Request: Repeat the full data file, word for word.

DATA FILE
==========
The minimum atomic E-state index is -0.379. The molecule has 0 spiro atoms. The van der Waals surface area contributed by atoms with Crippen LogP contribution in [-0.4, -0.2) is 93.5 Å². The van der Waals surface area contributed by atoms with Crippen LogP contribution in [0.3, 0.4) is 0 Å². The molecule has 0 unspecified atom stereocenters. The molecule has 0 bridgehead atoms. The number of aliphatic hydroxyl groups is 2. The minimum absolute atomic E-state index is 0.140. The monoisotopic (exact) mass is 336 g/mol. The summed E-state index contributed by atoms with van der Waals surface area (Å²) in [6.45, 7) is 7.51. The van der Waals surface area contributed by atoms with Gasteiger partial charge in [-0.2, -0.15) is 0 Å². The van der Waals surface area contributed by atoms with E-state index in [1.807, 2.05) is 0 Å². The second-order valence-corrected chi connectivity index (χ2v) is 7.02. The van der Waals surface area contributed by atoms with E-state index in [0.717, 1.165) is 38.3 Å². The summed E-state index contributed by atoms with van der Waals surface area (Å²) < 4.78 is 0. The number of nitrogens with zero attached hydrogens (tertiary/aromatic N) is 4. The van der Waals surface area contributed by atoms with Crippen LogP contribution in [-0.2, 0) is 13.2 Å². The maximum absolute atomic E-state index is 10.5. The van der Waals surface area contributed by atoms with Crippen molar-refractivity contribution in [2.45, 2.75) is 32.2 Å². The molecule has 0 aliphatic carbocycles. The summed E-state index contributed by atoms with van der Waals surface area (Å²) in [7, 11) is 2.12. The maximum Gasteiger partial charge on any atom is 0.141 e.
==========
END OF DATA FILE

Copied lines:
The minimum atomic E-state index is -0.379. The molecule has 0 spiro atoms. The van der Waals surface area contributed by atoms with Crippen LogP contribution in [-0.4, -0.2) is 93.5 Å². The van der Waals surface area contributed by atoms with Crippen LogP contribution in [0.3, 0.4) is 0 Å². The molecule has 0 unspecified atom stereocenters. The molecule has 0 bridgehead atoms. The number of aliphatic hydroxyl groups is 2. The minimum absolute atomic E-state index is 0.140. The monoisotopic (exact) mass is 336 g/mol. The summed E-state index contributed by atoms with van der Waals surface area (Å²) in [6.45, 7) is 7.51. The van der Waals surface area contributed by atoms with Gasteiger partial charge in [-0.2, -0.15) is 0 Å². The van der Waals surface area contributed by atoms with E-state index in [1.807, 2.05) is 0 Å². The second-order valence-corrected chi connectivity index (χ2v) is 7.02. The van der Waals surface area contributed by atoms with E-state index in [0.717, 1.165) is 38.3 Å². The summed E-state index contributed by atoms with van der Waals surface area (Å²) < 4.78 is 0. The number of nitrogens with zero attached hydrogens (tertiary/aromatic N) is 4. The van der Waals surface area contributed by atoms with Crippen LogP contribution in [-0.2, 0) is 13.2 Å². The maximum absolute atomic E-state index is 10.5. The van der Waals surface area contributed by atoms with Crippen molar-refractivity contribution in [2.45, 2.75) is 32.2 Å². The molecule has 0 aliphatic carbocycles. The summed E-state index contributed by atoms with van der Waals surface area (Å²) in [7, 11) is 2.12. The maximum Gasteiger partial charge on any atom is 0.141 e.